Pitcher Sam Dyson shoulders blame for Rangers' loss on Opening Day
It was Opening Night and the ballpark was packed, as befits a franchise that has been to the postseason five times in seven seasons.
The red, white and blue bunting was draped from the center field balconies. The AL West championship flag was raised.
Coach Tony Beasley, an inspiring story himself, sang a soul-soaring rendition of the “Star-Spangled Banner.” A team of T-38 jets from Sheppard Air Force Base executed a regal flyover.
On this Opening Night, it appeared to all be there for the Texas Rangers.
Three home runs in three innings. Co-ace Yu Darvish on the mound. The crowd roaring. The home team winning.
But in the end, the Rangers were overcome by a familiar nemesis: the smell of their own pitching.
Neither Darvish nor the team’s two best relievers, Matt Bush and Sam Dyson, could hold a 5-3 lead Monday night.
The Cleveland Indians scored five times in the final three innings and soured the night’s festivities with an 8-5 victory.
On a night when you score five runs and knock three out of the park off 18-game winner Corey Kluber, you have to be able to win.
But Darvish walked five in six-plus innings, and Bush allowed Cleveland to tie the score on Edwin Encarnacion’s eighth-inning solo homer.
And in a battle of the bullpens, the Indians are going to prevail nearly every time. It is what they do — they chip away at your starter for six innings and then let the dogs out.
Darvish allowed only four hits, which should have been good enough to win. But the five walks and two wild pitches were a window to the kind of off-kilter night he was having.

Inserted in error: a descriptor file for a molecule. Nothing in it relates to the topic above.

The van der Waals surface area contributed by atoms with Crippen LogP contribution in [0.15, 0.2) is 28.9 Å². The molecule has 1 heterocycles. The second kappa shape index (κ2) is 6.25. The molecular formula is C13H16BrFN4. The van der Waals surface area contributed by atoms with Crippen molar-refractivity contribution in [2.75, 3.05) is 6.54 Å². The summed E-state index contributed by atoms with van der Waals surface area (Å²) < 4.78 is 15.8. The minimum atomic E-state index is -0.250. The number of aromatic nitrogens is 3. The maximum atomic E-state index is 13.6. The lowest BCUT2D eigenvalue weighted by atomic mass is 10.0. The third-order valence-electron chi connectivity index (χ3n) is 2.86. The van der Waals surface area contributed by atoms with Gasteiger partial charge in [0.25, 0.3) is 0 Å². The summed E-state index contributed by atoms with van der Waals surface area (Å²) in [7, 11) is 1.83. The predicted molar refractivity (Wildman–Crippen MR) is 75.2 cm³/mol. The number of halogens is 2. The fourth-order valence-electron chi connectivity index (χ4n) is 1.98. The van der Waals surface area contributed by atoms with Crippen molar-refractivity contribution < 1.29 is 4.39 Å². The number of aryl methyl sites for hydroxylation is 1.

He has to be better — not necessarily shutout better, but more consistent, more dominating, more Kershaw-like, if he expects to one day be paid like Clayton Kershaw.
Darvish has nights like Monday, nights when his command escapes him and his pitch count escalates. His periodic lapses with consistency are his only drawbacks.
Darvish has dominating stuff — when he allows it to work for him.
It was the performances of the two relievers, however, that left the foulest odor in the room. And the most unexpected.
For nearly two months of spring training, Bush and Dyson were practically untouchable. Bush efficiently mowed down everything he faced in Arizona while Dyson, pitching for Team USA, stared down the world.
Bush came in to get the final two outs in the seventh inning and then was sent back out for the eighth. The Indians’ Michael Brantley took Bush to the warning track, where his fly ball was caught by Carlos Gomez but Encarnacion, the old Toronto nemesis, followed with a towering home run deep into the left-field seats.
Dyson’s ragged ninth inning — four of seven batters reached base — sealed the deal for Cleveland.
It might be unfair to lump a portion of this on Keone Kela, whose behavior led him to be demoted to Triple A, instead of finishing the seventh inning Monday night.
Maybe Bush, starting the eighth inning fresh, doesn’t get careless with Encarnacion. Maybe Dyson pitches the ninth like Dyson.
But it didn’t happen. Despite all the bunting and the singing and the jets flying overhead, the Rangers eventually succumbed to an overpowering and familiar force. You know the smell.